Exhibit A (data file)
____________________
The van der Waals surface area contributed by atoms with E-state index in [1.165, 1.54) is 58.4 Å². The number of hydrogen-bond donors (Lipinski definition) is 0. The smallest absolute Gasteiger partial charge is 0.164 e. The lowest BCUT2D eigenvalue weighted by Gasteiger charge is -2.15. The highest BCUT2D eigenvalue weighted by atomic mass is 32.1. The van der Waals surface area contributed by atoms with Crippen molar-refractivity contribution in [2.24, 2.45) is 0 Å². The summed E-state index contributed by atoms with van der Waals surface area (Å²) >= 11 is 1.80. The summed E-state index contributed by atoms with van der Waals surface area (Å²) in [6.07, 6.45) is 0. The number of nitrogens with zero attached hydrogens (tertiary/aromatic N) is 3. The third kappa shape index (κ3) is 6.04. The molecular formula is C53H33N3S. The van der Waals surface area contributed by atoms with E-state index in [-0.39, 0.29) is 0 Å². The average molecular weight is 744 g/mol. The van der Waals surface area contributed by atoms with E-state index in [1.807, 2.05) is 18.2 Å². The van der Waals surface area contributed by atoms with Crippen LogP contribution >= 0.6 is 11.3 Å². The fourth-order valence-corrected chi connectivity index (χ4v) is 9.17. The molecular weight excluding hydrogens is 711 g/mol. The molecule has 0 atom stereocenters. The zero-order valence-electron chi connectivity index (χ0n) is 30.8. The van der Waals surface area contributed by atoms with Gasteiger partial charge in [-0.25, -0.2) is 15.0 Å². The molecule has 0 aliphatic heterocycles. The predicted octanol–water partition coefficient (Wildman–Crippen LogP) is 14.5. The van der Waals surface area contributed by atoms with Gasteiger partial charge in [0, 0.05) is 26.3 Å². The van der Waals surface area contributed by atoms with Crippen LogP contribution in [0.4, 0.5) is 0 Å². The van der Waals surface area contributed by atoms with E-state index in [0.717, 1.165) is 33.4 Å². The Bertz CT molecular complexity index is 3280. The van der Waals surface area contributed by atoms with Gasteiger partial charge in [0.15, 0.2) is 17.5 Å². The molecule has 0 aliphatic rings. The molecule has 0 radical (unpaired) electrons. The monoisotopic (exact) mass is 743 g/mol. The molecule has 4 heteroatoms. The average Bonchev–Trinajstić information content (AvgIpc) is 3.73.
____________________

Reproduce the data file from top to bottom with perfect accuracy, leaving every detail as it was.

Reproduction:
The van der Waals surface area contributed by atoms with E-state index in [1.165, 1.54) is 58.4 Å². The number of hydrogen-bond donors (Lipinski definition) is 0. The smallest absolute Gasteiger partial charge is 0.164 e. The lowest BCUT2D eigenvalue weighted by Gasteiger charge is -2.15. The highest BCUT2D eigenvalue weighted by atomic mass is 32.1. The van der Waals surface area contributed by atoms with Crippen molar-refractivity contribution in [2.24, 2.45) is 0 Å². The summed E-state index contributed by atoms with van der Waals surface area (Å²) >= 11 is 1.80. The summed E-state index contributed by atoms with van der Waals surface area (Å²) in [6.07, 6.45) is 0. The number of nitrogens with zero attached hydrogens (tertiary/aromatic N) is 3. The third kappa shape index (κ3) is 6.04. The molecular formula is C53H33N3S. The van der Waals surface area contributed by atoms with E-state index in [-0.39, 0.29) is 0 Å². The average molecular weight is 744 g/mol. The van der Waals surface area contributed by atoms with E-state index in [1.807, 2.05) is 18.2 Å². The van der Waals surface area contributed by atoms with Crippen LogP contribution >= 0.6 is 11.3 Å². The fourth-order valence-corrected chi connectivity index (χ4v) is 9.17. The molecular weight excluding hydrogens is 711 g/mol. The molecule has 0 atom stereocenters. The zero-order valence-electron chi connectivity index (χ0n) is 30.8. The van der Waals surface area contributed by atoms with Gasteiger partial charge in [-0.25, -0.2) is 15.0 Å². The molecule has 0 aliphatic heterocycles. The predicted octanol–water partition coefficient (Wildman–Crippen LogP) is 14.5. The van der Waals surface area contributed by atoms with Gasteiger partial charge in [0, 0.05) is 26.3 Å². The van der Waals surface area contributed by atoms with Crippen LogP contribution in [0.4, 0.5) is 0 Å². The van der Waals surface area contributed by atoms with E-state index in [0.717, 1.165) is 33.4 Å². The Bertz CT molecular complexity index is 3280. The van der Waals surface area contributed by atoms with Gasteiger partial charge in [0.15, 0.2) is 17.5 Å². The molecule has 0 aliphatic rings. The molecule has 0 radical (unpaired) electrons. The monoisotopic (exact) mass is 743 g/mol. The molecule has 4 heteroatoms. The average Bonchev–Trinajstić information content (AvgIpc) is 3.73.